Families face an increased risk of falling below minimum-income standards even with more work and slightly better pay, said the Joseph Rowntree Foundation (JRF).
Among households struggling to make ends meet, six in 10 have someone in work, the research found.
Cuts in benefits have outweighed improved job prospects to contribute to an increase in the risk of having too little income to meet the minimum income standard (MIS) - based on what the public say is needed for an acceptable standard of living, said the report.
The report identified 11.6 million people living below MIS in 2013/14, 28% of individuals covered by the research.
This was up from 21% in 2008/09, an increase of about a third over the period.
But JRF officials said there were encouraging signs, such as growing employment and a return to growth in the economy which slowed the increases in the number of people falling short of a decent living.
Katie Schmuecker, policy and research manager at JRF, said: "Work is the best route to economic security and a better standard of living, and we welcome record levels of employment.
"But as well as more jobs, we need better jobs so all families can benefit from economic growth.
"Despite working full-time hours, more families are still falling short of what they need to make ends meet. We need the state and businesses to ensure people in work can achieve economy security.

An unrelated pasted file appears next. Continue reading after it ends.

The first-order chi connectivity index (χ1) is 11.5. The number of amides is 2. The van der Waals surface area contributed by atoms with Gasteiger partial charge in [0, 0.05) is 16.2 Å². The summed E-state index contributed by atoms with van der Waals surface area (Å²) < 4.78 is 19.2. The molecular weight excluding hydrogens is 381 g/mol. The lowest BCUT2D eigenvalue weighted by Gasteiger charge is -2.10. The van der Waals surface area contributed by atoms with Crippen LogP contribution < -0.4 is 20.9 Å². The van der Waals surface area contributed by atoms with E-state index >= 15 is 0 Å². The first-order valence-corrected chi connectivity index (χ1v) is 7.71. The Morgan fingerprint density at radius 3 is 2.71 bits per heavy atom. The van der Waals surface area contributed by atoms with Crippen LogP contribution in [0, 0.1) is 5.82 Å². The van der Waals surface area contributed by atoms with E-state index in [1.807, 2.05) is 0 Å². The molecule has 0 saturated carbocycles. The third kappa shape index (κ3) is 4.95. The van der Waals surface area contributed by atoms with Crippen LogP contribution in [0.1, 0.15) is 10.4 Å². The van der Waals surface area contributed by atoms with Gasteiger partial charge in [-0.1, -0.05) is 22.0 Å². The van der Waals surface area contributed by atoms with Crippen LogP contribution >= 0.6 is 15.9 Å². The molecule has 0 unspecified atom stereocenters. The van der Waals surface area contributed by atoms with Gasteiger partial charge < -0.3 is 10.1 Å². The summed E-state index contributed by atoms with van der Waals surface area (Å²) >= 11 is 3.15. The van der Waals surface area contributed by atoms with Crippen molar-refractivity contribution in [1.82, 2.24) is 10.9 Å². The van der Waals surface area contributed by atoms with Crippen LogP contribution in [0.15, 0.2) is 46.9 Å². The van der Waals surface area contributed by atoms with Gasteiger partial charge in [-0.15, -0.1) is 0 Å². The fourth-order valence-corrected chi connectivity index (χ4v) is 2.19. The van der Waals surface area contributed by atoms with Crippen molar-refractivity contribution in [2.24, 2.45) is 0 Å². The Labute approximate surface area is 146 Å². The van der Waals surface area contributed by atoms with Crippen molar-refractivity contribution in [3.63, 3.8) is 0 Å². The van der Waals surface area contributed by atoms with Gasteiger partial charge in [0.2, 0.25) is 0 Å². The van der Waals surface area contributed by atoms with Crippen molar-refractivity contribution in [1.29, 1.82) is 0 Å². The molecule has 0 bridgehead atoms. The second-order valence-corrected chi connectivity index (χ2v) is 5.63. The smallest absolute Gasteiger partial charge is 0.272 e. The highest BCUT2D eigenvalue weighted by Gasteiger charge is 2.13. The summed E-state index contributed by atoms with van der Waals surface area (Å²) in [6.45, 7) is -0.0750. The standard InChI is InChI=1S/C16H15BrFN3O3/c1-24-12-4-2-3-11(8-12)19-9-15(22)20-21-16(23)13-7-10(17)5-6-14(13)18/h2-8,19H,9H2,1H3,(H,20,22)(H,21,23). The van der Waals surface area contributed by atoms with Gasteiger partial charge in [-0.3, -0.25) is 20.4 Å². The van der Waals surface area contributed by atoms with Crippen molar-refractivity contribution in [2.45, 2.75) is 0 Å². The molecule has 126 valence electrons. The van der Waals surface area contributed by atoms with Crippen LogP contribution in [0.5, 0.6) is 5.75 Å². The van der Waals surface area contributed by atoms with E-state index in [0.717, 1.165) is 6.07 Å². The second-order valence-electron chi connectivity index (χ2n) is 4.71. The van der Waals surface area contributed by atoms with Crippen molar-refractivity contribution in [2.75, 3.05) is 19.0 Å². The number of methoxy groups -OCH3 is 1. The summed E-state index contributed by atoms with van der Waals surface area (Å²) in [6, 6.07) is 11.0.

"The upcoming national living wage is an important step towards building a society with higher wages and a lower need for welfare, but it won't take all of the strain.
"Alongside topping up the earnings of low-income families, more needs to be done to address skills shortages and encourage the creation of more productive jobs that can create prosperity for all."
Owen Smith, shadow work and pensions secretary, said: "This report shows the truth that millions of families already know. It's getting harder and harder for working families to make ends meet, as under this Tory government we are seeing the lowest rate of pay growth for a century.
"Instead of doing anything to help Iain Duncan Smith is about to make things much worse. The Tory cuts to Universal Credit will leave more than two million low and middle paid working families £1,600 a year worse off.
"This report is yet more evidence that the Tories should listen to Labour's demands to reverse the cuts to Universal Credit."
A Treasury spokeswoman said the Government was determined to deliver a "new settlement" for the British people.
"Our welfare reforms ensure that the system is fair both for those who need it and the taxpayers who fund it. But there's more to be done, which is why we are introducing a new National Living Wage which will boost the pay of almost six million people.
"Together with the further increases to the personal allowance this year people will keep more of the money they earn by paying less income tax.
"We're also taking action to support working families by freezing fuel duty, helping councils to freeze council tax bills and offering 30 hours of free childcare to all working parents, because evidence shows that the best route out of poverty is work, not benefits."